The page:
By Edward Nawotka
In today’s media landscape, the variety of media is becoming increasingly elastic, and what constitutes a “book” is changing. Today’s feature story discusses the launch of Just World Books, a company that repurposes blogs on pertinent international topics and publishes them as print-on-demand books. But this raises a question: what really differentiates a blog from a book? Both are typically episodic (whether that’s chapters or posts), and both have a unifying voice or vision. What differentiates them is, traditionally, the polish. A book is, ideally, a finished work, one that has been painstakingly edited and revised, to provide a consistent reading experience from start to finish. A book is “bound” — either physically or metaphorically.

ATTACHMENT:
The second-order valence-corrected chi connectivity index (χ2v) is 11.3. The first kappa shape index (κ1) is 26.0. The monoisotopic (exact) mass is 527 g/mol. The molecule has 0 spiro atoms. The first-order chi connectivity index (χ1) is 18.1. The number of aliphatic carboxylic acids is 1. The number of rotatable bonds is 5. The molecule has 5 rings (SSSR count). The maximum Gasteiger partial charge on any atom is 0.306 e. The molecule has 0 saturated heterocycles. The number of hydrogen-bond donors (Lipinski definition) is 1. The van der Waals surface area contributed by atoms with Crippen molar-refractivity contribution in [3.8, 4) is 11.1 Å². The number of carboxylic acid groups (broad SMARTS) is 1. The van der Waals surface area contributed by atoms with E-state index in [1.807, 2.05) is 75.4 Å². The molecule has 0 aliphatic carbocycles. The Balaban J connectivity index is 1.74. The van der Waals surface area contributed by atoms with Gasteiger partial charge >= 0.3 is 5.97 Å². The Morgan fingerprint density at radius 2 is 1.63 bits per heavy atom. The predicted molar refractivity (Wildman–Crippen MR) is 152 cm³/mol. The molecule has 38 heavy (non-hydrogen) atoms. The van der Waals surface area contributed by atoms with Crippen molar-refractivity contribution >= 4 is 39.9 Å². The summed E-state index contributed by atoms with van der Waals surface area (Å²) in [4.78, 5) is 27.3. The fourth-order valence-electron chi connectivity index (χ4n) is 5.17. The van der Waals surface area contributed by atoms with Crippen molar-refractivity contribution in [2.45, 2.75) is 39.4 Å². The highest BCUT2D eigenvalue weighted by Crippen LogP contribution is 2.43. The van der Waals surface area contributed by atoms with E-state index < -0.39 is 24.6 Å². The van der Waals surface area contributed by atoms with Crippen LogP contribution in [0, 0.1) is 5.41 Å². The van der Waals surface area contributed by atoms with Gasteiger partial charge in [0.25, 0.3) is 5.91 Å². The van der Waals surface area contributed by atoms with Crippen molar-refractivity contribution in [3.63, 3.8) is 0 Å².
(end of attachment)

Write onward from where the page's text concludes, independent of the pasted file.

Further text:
A blog is expected to be something more ad-hoc and casual, something that can contain all manner of writing — from long, labored-over think-pieces to tossed-off anecdotes and ephemera.
Increasingly, as the barriers to publish either in print or online have fallen, what differentiates many books from blogs appears to be simply — for many — a matter of published format. The absolute, ivory tower authority of the book has been challenged and reduced.
Yet, this also brings up another important question: having read someone’s blog, would you then bother to buy the book based on the same blog?
Let us know what you think in the comments.